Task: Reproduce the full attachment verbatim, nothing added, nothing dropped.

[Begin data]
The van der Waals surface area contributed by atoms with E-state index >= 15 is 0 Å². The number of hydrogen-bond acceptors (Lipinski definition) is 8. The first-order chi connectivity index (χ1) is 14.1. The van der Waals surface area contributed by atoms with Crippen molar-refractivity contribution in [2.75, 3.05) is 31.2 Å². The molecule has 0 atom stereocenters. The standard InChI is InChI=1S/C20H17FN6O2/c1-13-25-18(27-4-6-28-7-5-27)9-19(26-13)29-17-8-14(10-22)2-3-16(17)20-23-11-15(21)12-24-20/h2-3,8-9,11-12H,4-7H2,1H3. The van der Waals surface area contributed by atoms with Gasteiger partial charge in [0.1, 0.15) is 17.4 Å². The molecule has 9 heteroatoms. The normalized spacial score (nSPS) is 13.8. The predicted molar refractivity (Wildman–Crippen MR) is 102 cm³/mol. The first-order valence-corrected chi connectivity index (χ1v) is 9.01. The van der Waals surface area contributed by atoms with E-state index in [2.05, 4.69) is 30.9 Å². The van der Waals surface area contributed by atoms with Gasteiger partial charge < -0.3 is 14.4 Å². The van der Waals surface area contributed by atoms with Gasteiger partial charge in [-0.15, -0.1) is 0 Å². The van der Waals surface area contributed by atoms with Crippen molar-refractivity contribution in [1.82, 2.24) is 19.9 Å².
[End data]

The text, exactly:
The van der Waals surface area contributed by atoms with E-state index >= 15 is 0 Å². The number of hydrogen-bond acceptors (Lipinski definition) is 8. The first-order chi connectivity index (χ1) is 14.1. The van der Waals surface area contributed by atoms with Crippen molar-refractivity contribution in [2.75, 3.05) is 31.2 Å². The molecule has 0 atom stereocenters. The standard InChI is InChI=1S/C20H17FN6O2/c1-13-25-18(27-4-6-28-7-5-27)9-19(26-13)29-17-8-14(10-22)2-3-16(17)20-23-11-15(21)12-24-20/h2-3,8-9,11-12H,4-7H2,1H3. The van der Waals surface area contributed by atoms with Gasteiger partial charge in [0.1, 0.15) is 17.4 Å². The molecule has 9 heteroatoms. The normalized spacial score (nSPS) is 13.8. The predicted molar refractivity (Wildman–Crippen MR) is 102 cm³/mol. The first-order valence-corrected chi connectivity index (χ1v) is 9.01. The van der Waals surface area contributed by atoms with E-state index in [2.05, 4.69) is 30.9 Å². The van der Waals surface area contributed by atoms with Gasteiger partial charge < -0.3 is 14.4 Å². The van der Waals surface area contributed by atoms with Gasteiger partial charge in [-0.15, -0.1) is 0 Å². The van der Waals surface area contributed by atoms with Crippen molar-refractivity contribution in [1.82, 2.24) is 19.9 Å².